This is a Chevy Monza, one of the objectively shittiest cars America has ever produced. But this Monza is different, because it is a power-shifting, howling, monster of a race car better than any sense of reason would have it.
Here in America we are fairly used to a general breakdown between fast cars and bad cars. The cars that are fast are almost all, well, cars that are good. A Porsche Macan GTS is quick, but it is also comfortable, packed with tech, and lined with leather. Pretty much all of the fast cars on the market today are, well, pretty nice. We don’t have complete hunks of shit on the road that have gigantic engines in them, and I think that’s true even of the Dodge Challenger around the corner from you with the license plate reading “SKRRRRT” or “IDOCRMS.”
Even our racecars are generally drawn from the upper ends of the auto market. Le Mans’ GT categories were filled with Aston Martins, Ferraris, and Porsches. We are in an age of Bentleys racing BMWs, and that’s about it.
In the 1970s, this was not the case.
We were blessed with DeKon Monzas, humble American rear-drive economy cars that were completely and utterly reworked until they were as fast as turbo Porsches. How did they do this? Giant wings, huge tires, and roaring V8s worthy of Darlington.
That’s rude, actually. The DeKon Monzas weren’t just shitboxes with big gear; they were sophisticated machines for their day, as DeKon resource scharch.org explains in a history of these legendary racers:
DeKon was the most successful and recognized builder of the H07 silhouette Monza GT racecars. The DeKon modified Chevrolet Monza won the IMSA GT championships in 1976, 1977 and 1978.
GM started producing Monzas near the close of 1974 and DeKon received them as complete cars. They would tear down and reconstruct them to the needs and specifications of their customer’s.
The Dekon Monza featured a tubular frame chassis, an overall weight of about 2,400 pounds, and over 600 horsepower from a fuel-injected V-8 engine. The cars were very fast and competitive, thanks in part to their excellent 50/50 weight distribution.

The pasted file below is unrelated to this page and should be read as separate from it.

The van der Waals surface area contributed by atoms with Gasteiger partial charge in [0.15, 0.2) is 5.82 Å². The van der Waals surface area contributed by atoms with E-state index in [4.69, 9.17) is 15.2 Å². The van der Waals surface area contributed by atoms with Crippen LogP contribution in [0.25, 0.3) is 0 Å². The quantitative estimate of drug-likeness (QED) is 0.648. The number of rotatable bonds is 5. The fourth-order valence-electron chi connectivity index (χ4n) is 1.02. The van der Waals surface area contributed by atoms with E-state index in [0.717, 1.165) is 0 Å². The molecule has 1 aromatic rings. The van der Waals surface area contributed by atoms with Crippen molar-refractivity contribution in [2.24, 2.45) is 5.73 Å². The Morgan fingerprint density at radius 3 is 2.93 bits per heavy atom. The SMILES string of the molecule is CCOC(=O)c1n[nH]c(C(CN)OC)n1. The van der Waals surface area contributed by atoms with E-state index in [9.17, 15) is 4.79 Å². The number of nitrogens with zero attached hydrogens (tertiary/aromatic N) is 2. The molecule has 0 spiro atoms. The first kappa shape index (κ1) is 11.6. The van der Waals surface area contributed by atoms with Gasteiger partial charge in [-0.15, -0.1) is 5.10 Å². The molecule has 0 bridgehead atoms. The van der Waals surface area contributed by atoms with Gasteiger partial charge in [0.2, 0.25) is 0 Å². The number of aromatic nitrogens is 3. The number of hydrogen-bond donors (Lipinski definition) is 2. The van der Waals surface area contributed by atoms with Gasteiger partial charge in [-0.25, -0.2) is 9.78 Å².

Engines used were heavily modified Chevrolet 5.7-6.0 L V8 small-blocks, normally aspirated, some using four Weber (2V) downdraft carburetion. They developed as much as 650 horsepower. The car’s lightweight, high horsepower combination was a formidable competitor in IMSA and other racing series. After some teething problems the DeKon Monza of Al Holbert won the IMSA GT Championship in 1976 and 1977.
A sophisticated chassis, a high-power engine, all wrapped up in the body of, well, one of America’s saddest attempts at an economy car.
What was so bad about the Monza? Well, it came out in the mid-1970s, as American auto companies were busily trying to figure out just how cheaply they could make a car and get people to still buy them. The Monza “carried the triple whammy of lifeless performance, sketchy build quality, and badge engineering run amok,” as Hagerty put it in a retrospective on the car, which was neither very practical nor very well-made. They were also slow as shit, which makes the race car versions extra charming. From Hagerty:
GM had originally planned the cars to use a Wankel rotary engine it was developing but cancelled that program. Instead, the H-bodies used a variety of anemic corporate engines, including the Vega four-cylinder (later replaced by the Pontiac Iron Duke), Buick V-6, and Chevy small block V-8. Transmissions included four-speed stick, three-speed automatic, and later a five-speed option for four-cylinder and V-6 models.
The Monza’s optional 262-cubic-inch V-8 with two-barrel carburetor made a pitiful 115 horsepower. California buyers got a 350 instead, with a still-dismal 125 hp but more torque. In Road & Track’s hands, the 262 Monza crawled from 0–60 in 13.4 seconds and sauntered through the quarter mile in 18.5 seconds at 72.5 mph. A 140-horse 5.0-liter (305-cu-in) version livened up performance in 1977 but was dropped after 1979. Most H-body buyers were focused on fuel economy.
Listen to this Monza (the chevy) absolutely screaming around Monza (the race track) and you’ll get what I mean. It is wailing at the high end of its rev limit, and down at the bottom, it sounds like a rock crushing machine. Good shit.
This is all to say that we should recognize the spirit of excellence that lives in all cars, even the shittiest ones. An excellent message, and an important one.